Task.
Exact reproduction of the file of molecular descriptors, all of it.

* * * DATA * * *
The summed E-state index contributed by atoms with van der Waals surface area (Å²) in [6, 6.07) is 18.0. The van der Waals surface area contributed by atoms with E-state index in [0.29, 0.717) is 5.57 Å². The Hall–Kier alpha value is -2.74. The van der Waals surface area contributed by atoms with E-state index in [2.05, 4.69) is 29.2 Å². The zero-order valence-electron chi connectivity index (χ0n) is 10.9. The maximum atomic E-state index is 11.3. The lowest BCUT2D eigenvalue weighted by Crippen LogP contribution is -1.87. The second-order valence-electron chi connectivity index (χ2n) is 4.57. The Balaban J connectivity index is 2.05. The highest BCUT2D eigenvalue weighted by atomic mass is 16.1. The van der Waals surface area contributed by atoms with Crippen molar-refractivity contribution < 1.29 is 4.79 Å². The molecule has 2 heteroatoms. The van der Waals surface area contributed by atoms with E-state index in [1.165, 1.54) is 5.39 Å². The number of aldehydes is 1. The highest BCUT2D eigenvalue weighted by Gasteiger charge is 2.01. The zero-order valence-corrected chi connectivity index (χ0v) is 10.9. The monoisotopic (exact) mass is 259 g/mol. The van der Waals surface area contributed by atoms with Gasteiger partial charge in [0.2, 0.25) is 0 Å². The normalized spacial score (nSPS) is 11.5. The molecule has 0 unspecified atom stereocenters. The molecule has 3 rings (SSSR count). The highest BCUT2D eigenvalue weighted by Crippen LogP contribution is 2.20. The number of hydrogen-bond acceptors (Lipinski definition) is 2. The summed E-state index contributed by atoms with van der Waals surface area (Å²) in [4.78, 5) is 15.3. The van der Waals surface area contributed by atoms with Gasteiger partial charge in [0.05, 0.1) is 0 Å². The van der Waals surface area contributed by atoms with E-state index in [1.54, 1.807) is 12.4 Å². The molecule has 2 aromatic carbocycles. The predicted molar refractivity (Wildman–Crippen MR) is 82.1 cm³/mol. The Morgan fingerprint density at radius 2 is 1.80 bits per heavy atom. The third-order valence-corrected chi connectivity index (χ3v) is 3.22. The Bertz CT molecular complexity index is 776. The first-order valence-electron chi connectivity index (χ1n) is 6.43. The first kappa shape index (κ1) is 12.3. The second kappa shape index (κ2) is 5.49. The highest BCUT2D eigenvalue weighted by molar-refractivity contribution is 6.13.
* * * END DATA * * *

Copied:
The summed E-state index contributed by atoms with van der Waals surface area (Å²) in [6, 6.07) is 18.0. The van der Waals surface area contributed by atoms with E-state index in [0.29, 0.717) is 5.57 Å². The Hall–Kier alpha value is -2.74. The van der Waals surface area contributed by atoms with E-state index in [2.05, 4.69) is 29.2 Å². The zero-order valence-electron chi connectivity index (χ0n) is 10.9. The maximum atomic E-state index is 11.3. The lowest BCUT2D eigenvalue weighted by Crippen LogP contribution is -1.87. The second-order valence-electron chi connectivity index (χ2n) is 4.57. The Balaban J connectivity index is 2.05. The highest BCUT2D eigenvalue weighted by atomic mass is 16.1. The van der Waals surface area contributed by atoms with Crippen molar-refractivity contribution < 1.29 is 4.79 Å². The molecule has 2 heteroatoms. The van der Waals surface area contributed by atoms with E-state index in [1.165, 1.54) is 5.39 Å². The number of aldehydes is 1. The highest BCUT2D eigenvalue weighted by Gasteiger charge is 2.01. The zero-order valence-corrected chi connectivity index (χ0v) is 10.9. The monoisotopic (exact) mass is 259 g/mol. The van der Waals surface area contributed by atoms with Gasteiger partial charge in [0.2, 0.25) is 0 Å². The normalized spacial score (nSPS) is 11.5. The molecule has 0 unspecified atom stereocenters. The molecule has 3 rings (SSSR count). The highest BCUT2D eigenvalue weighted by Crippen LogP contribution is 2.20. The number of hydrogen-bond acceptors (Lipinski definition) is 2. The summed E-state index contributed by atoms with van der Waals surface area (Å²) in [4.78, 5) is 15.3. The van der Waals surface area contributed by atoms with Gasteiger partial charge in [0.05, 0.1) is 0 Å². The van der Waals surface area contributed by atoms with E-state index in [1.54, 1.807) is 12.4 Å². The molecule has 2 aromatic carbocycles. The predicted molar refractivity (Wildman–Crippen MR) is 82.1 cm³/mol. The Morgan fingerprint density at radius 2 is 1.80 bits per heavy atom. The third-order valence-corrected chi connectivity index (χ3v) is 3.22. The Bertz CT molecular complexity index is 776. The first-order valence-electron chi connectivity index (χ1n) is 6.43. The first kappa shape index (κ1) is 12.3. The second kappa shape index (κ2) is 5.49. The highest BCUT2D eigenvalue weighted by molar-refractivity contribution is 6.13.